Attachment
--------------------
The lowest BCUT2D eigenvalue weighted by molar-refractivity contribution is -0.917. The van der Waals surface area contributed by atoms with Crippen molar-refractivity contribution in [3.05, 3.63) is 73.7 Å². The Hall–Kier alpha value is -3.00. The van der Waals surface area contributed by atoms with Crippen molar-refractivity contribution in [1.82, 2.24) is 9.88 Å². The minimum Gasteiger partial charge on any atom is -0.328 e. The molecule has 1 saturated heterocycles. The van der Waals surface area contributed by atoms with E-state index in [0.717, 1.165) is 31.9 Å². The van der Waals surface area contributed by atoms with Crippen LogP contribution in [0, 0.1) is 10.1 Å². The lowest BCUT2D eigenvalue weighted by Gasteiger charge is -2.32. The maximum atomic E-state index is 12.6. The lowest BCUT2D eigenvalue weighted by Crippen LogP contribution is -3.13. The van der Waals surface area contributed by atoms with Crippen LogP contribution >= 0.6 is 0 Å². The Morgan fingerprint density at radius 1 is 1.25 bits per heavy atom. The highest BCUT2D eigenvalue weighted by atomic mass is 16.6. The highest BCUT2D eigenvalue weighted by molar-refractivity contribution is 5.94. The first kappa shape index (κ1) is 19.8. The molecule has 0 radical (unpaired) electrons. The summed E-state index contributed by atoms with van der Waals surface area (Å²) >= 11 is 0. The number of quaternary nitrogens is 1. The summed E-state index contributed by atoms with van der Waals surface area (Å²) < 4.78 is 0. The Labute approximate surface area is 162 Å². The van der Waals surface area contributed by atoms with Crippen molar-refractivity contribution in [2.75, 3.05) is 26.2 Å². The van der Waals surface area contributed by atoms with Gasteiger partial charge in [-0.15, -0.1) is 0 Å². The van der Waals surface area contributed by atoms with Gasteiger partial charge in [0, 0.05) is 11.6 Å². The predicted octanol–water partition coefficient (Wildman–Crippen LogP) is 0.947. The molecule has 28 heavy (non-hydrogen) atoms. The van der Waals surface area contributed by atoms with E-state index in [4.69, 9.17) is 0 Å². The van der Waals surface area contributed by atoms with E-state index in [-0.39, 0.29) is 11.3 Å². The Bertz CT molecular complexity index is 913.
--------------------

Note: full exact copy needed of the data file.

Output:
The lowest BCUT2D eigenvalue weighted by molar-refractivity contribution is -0.917. The van der Waals surface area contributed by atoms with Crippen molar-refractivity contribution in [3.05, 3.63) is 73.7 Å². The Hall–Kier alpha value is -3.00. The van der Waals surface area contributed by atoms with Crippen molar-refractivity contribution in [1.82, 2.24) is 9.88 Å². The minimum Gasteiger partial charge on any atom is -0.328 e. The molecule has 1 saturated heterocycles. The van der Waals surface area contributed by atoms with E-state index in [0.717, 1.165) is 31.9 Å². The van der Waals surface area contributed by atoms with Crippen LogP contribution in [0, 0.1) is 10.1 Å². The lowest BCUT2D eigenvalue weighted by Gasteiger charge is -2.32. The maximum atomic E-state index is 12.6. The lowest BCUT2D eigenvalue weighted by Crippen LogP contribution is -3.13. The van der Waals surface area contributed by atoms with Crippen LogP contribution >= 0.6 is 0 Å². The Morgan fingerprint density at radius 1 is 1.25 bits per heavy atom. The highest BCUT2D eigenvalue weighted by atomic mass is 16.6. The highest BCUT2D eigenvalue weighted by molar-refractivity contribution is 5.94. The first kappa shape index (κ1) is 19.8. The molecule has 0 radical (unpaired) electrons. The summed E-state index contributed by atoms with van der Waals surface area (Å²) >= 11 is 0. The number of quaternary nitrogens is 1. The summed E-state index contributed by atoms with van der Waals surface area (Å²) < 4.78 is 0. The Labute approximate surface area is 162 Å². The van der Waals surface area contributed by atoms with Crippen molar-refractivity contribution in [2.75, 3.05) is 26.2 Å². The van der Waals surface area contributed by atoms with Gasteiger partial charge in [-0.15, -0.1) is 0 Å². The van der Waals surface area contributed by atoms with Gasteiger partial charge in [0, 0.05) is 11.6 Å². The predicted octanol–water partition coefficient (Wildman–Crippen LogP) is 0.947. The molecule has 28 heavy (non-hydrogen) atoms. The van der Waals surface area contributed by atoms with E-state index in [4.69, 9.17) is 0 Å². The van der Waals surface area contributed by atoms with E-state index in [-0.39, 0.29) is 11.3 Å². The Bertz CT molecular complexity index is 913.